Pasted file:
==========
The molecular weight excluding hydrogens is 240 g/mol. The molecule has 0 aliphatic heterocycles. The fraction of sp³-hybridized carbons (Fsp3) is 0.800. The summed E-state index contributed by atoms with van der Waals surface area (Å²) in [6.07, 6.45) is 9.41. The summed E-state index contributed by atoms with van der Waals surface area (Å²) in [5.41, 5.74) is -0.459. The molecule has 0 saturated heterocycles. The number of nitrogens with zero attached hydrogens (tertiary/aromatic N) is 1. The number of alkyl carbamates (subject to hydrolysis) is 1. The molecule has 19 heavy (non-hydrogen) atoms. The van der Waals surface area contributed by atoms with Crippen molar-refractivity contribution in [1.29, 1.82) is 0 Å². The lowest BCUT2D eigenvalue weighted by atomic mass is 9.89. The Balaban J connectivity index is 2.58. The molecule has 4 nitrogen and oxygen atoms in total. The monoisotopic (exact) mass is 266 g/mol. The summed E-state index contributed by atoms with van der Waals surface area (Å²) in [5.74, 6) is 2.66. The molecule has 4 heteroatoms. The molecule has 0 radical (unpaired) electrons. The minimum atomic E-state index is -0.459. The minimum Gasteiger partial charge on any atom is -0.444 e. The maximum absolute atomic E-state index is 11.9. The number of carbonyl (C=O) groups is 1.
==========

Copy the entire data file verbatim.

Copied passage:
The molecular weight excluding hydrogens is 240 g/mol. The molecule has 0 aliphatic heterocycles. The fraction of sp³-hybridized carbons (Fsp3) is 0.800. The summed E-state index contributed by atoms with van der Waals surface area (Å²) in [6.07, 6.45) is 9.41. The summed E-state index contributed by atoms with van der Waals surface area (Å²) in [5.41, 5.74) is -0.459. The molecule has 0 saturated heterocycles. The number of nitrogens with zero attached hydrogens (tertiary/aromatic N) is 1. The number of alkyl carbamates (subject to hydrolysis) is 1. The molecule has 19 heavy (non-hydrogen) atoms. The van der Waals surface area contributed by atoms with Crippen molar-refractivity contribution in [1.29, 1.82) is 0 Å². The lowest BCUT2D eigenvalue weighted by atomic mass is 9.89. The Balaban J connectivity index is 2.58. The molecule has 4 nitrogen and oxygen atoms in total. The monoisotopic (exact) mass is 266 g/mol. The summed E-state index contributed by atoms with van der Waals surface area (Å²) in [5.74, 6) is 2.66. The molecule has 4 heteroatoms. The molecule has 0 radical (unpaired) electrons. The minimum atomic E-state index is -0.459. The minimum Gasteiger partial charge on any atom is -0.444 e. The maximum absolute atomic E-state index is 11.9. The number of carbonyl (C=O) groups is 1.